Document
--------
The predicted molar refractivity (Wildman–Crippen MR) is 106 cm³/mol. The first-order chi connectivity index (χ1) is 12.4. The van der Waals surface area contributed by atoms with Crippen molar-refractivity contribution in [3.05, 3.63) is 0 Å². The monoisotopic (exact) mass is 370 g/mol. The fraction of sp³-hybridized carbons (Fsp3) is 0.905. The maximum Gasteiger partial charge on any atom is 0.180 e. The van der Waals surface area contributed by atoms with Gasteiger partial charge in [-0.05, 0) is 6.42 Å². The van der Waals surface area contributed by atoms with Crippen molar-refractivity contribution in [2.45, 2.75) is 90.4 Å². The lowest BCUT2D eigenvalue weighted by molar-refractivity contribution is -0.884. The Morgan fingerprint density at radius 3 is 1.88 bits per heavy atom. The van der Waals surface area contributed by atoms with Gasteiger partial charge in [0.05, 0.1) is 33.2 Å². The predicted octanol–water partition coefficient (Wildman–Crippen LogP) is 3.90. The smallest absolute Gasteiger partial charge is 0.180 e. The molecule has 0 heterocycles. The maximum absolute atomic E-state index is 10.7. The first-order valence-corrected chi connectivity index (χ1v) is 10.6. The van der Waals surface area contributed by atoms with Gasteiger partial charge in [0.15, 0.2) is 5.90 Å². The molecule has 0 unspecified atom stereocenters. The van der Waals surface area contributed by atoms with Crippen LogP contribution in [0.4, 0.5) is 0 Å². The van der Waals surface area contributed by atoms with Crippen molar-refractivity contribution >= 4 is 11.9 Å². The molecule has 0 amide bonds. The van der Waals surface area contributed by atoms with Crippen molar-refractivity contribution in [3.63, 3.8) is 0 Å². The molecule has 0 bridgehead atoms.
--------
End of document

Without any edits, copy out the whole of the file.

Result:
The predicted molar refractivity (Wildman–Crippen MR) is 106 cm³/mol. The first-order chi connectivity index (χ1) is 12.4. The van der Waals surface area contributed by atoms with Crippen molar-refractivity contribution in [3.05, 3.63) is 0 Å². The monoisotopic (exact) mass is 370 g/mol. The fraction of sp³-hybridized carbons (Fsp3) is 0.905. The maximum Gasteiger partial charge on any atom is 0.180 e. The van der Waals surface area contributed by atoms with Gasteiger partial charge in [-0.05, 0) is 6.42 Å². The van der Waals surface area contributed by atoms with Crippen molar-refractivity contribution in [2.45, 2.75) is 90.4 Å². The lowest BCUT2D eigenvalue weighted by molar-refractivity contribution is -0.884. The Morgan fingerprint density at radius 3 is 1.88 bits per heavy atom. The van der Waals surface area contributed by atoms with Gasteiger partial charge in [0.05, 0.1) is 33.2 Å². The predicted octanol–water partition coefficient (Wildman–Crippen LogP) is 3.90. The smallest absolute Gasteiger partial charge is 0.180 e. The molecule has 0 heterocycles. The maximum absolute atomic E-state index is 10.7. The first-order valence-corrected chi connectivity index (χ1v) is 10.6. The van der Waals surface area contributed by atoms with Gasteiger partial charge in [0.15, 0.2) is 5.90 Å². The molecule has 0 unspecified atom stereocenters. The van der Waals surface area contributed by atoms with Crippen LogP contribution in [0.4, 0.5) is 0 Å². The van der Waals surface area contributed by atoms with Crippen molar-refractivity contribution >= 4 is 11.9 Å². The molecule has 0 amide bonds. The van der Waals surface area contributed by atoms with Crippen molar-refractivity contribution in [3.63, 3.8) is 0 Å². The molecule has 0 bridgehead atoms.